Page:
Until the publication of this work it was normally accepted that no two pentagons can touch in a fullerene and are always surrounded by hexagons. However in this case there are two pentagons (the 8 atoms at the pointy part of the egg at the top of the attached image) linked as a bent pentalene fragment.

Bucky Balls codiscoveror Richard Smalley dies

Nobel laureate Richard Smalley, the Rice University professor who helped discover buckyballs (buckminsterfullerene, C60, the football (soccer) ball shaped form of carbon, died at the age of 62. Richard Smalley shared the 1996 Nobel Prize in chemistry with Sir Harold Kroto (Sussex) and Robert Curl (also Rice) for the identification of the new form of carbon known as buckminsterfullerene because of its similarity to Buckminster Fuller's geodesic domes. The Richard E. Smalley Institute for Nanoscale Science and Technology continues to champion the efforts of Smalley through research, educational and community programs, corporate partnerships, and government relations.

Titan's methane springs

Mosaic of river channel and ridge area on TitanMosaic of river channel and ridge area on Titan
Lands, rivers and methane springs: latest images of Titan. Titan's atmosphere is mostly nitrogen but there is also methane and many other organic compounds.

NanoFoam

Nature reports that a new form of carbon was created when physicists at the Australian National University in bombarded a carbon target with a laser. As the carbon reached temperatures of around 10000 °C, it formed an intersecting web of carbon tubes called a 'nanofoam'. This is said to be a fifth form of carbon known after graphite, diamond, buckminsterfullerenes (buckyballs), and nanotubes. The foam is attracted to magnets. This may lead to new uses.1

Superconductivity in diamond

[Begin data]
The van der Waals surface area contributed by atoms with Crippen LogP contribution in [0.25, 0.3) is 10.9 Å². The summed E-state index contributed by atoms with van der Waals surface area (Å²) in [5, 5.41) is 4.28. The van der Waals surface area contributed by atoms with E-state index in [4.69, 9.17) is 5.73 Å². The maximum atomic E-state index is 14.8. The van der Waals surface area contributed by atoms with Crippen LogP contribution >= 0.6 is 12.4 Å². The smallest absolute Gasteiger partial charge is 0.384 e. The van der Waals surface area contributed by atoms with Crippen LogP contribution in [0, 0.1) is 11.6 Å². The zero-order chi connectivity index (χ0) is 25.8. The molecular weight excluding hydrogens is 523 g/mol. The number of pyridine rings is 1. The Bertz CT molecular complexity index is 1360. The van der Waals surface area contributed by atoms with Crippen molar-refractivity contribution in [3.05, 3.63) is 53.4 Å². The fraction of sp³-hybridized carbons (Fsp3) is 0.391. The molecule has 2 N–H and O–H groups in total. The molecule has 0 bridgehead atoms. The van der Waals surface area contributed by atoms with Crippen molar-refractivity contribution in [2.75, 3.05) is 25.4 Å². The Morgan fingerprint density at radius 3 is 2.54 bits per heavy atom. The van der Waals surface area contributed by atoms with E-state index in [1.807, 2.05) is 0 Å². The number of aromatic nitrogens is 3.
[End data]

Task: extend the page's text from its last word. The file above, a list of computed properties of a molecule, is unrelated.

Workers in Russia and Los Alamos, USA report in Nature1 superconductivity in boron-doped diamond synthesized at high pressure (nearly 100,000 atmospheres) and temperature (2500-2800 K). Electrical resistivity, magnetic susceptibility, specific heat and field-dependent resistance measurements show that boron-doped diamond (carbon) is a bulk, type-II superconductor below the superconducting transition temperature Tc 4 K.

Boron has one less electron than carbon and, because of its small atomic radius, is relatively easily incorporated into diamond. The boron acts as a charge acceptor and the resulting diamond is effectively hole-doped.

Carbon nanotube emits light

The U.S. Department of Energy's Brookhaven National Laboratory reports that scientists at the US Brookhaven National Laboratory and the IBM T.J. Watson Research Center caused an individual carbon nanotube to emit light for the first time. This may have significance for many of the proposed applications for carbon nanotubes including in electronics and photonics.

The light emission is the result of a process called "electron-hole recombination." By running an electric current through a carbon nanotube - a long, hollow cylindrical molecule that is only one and a half nanometers (a billionth of a meter) in diameter - negatively charged electrons in the nanotube molecule combine with positively charged "holes," which are locations in the molecule where electrons are missing. When an electron fills a hole, it emits a photon - a tiny burst of light.

"We produced infrared light by applying voltages to a specific type of nanotube such that many electrons and holes end up in the nanotube, where they combine. This makes the nanotube the world's smallest electrically-controllable light emitter," said James Misewich, a materials scientist at Brookhaven. "It's an exciting result, and my colleagues and I plan to continue studying the effect to determine the mechanisms behind it. For example, we hope to understand how to make the nanotubes emit other types of light, such as visible light, and how to increase the efficiency of the emission." Carbon nanotubes do not yet have any mainstream practical applications, but researchers are investigating ways to use them in flat-panel displays, such as televisions and computer monitors, or as reinforcements in building materials, due to their exceptional mechanical strength. Misewich also suggested that, if additional research leads to an increased efficiency of nanotube light emission, the nanotubes could possibly be used in lighting applications.